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I need mic advice

Discussion in 'Recording Gear and Equipment [BG]' started by funkadelickbass, Dec 3, 2006.

  1. funkadelickbass


    Aug 13, 2006
    Milwaukee, WI
    Social Media and Sales: www.creamcitymusic.com
    I am getting a band new computer tower and as soon as that comes I am planing on gettin ga FirePod so that I can start doing some recording for my band...I have a good idea of what I am doing but I am cluless when it comes to recording mics. I have a set of live mics but I was told that I need a large diaphram condencer for my vocals and then a few random mics for this and that.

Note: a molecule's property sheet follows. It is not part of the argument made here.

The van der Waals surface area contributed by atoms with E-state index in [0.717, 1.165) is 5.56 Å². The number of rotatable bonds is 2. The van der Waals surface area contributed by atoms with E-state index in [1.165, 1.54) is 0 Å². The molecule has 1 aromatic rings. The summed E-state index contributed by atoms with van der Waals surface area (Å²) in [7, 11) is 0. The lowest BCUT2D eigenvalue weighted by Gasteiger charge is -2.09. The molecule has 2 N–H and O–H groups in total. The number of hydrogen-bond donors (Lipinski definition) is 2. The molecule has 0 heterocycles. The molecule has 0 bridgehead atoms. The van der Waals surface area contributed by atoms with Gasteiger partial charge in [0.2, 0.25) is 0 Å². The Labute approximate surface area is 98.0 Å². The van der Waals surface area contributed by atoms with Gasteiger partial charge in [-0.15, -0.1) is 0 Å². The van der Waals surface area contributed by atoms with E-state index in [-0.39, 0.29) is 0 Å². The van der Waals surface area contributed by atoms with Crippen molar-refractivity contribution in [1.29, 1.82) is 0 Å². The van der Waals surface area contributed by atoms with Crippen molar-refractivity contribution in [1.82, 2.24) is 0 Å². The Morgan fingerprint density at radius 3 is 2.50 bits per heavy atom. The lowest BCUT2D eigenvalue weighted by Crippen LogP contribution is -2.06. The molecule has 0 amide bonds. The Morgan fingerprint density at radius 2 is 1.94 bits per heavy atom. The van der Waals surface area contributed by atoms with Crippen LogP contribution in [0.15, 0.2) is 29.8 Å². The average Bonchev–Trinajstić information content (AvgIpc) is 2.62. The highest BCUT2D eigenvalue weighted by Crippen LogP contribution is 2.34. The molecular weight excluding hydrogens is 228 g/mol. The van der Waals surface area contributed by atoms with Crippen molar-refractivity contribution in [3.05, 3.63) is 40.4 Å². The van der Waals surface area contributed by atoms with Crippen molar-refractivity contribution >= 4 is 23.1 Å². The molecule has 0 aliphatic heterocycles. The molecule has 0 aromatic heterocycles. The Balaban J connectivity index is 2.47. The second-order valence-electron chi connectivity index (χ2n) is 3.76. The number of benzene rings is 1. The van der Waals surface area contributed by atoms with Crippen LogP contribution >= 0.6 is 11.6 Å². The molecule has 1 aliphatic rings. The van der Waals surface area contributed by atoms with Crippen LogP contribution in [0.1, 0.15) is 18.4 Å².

Can anyone give me advice on a cheap but quality condencer mic for vocals...and maybe a a few different small condencers too. I want to spend as little as possible because I am droping a huge chunk of change for the computer and the firepod.

  2. scuba steve

    scuba steve

    Dec 28, 2005
    Hillsboro, Tx
    if you want good quality at a decent price check our Shure mics. their website will tell you alot about all their stuff. goodluck.
  3. saxnbass


    Mar 9, 2006
    Nashville, TN
    I, myself, have been eyeing a Sennheiser kick drum mic. The e602, I think it's called.
  4. The Rode NT2-a is an incredible-sounding large diaphragm condenser. Vocals sound so crisp and sweet through it, and it's great at mic'ing lots of other stuff too (works well on acoustic guitars, for example). So that gets my vote.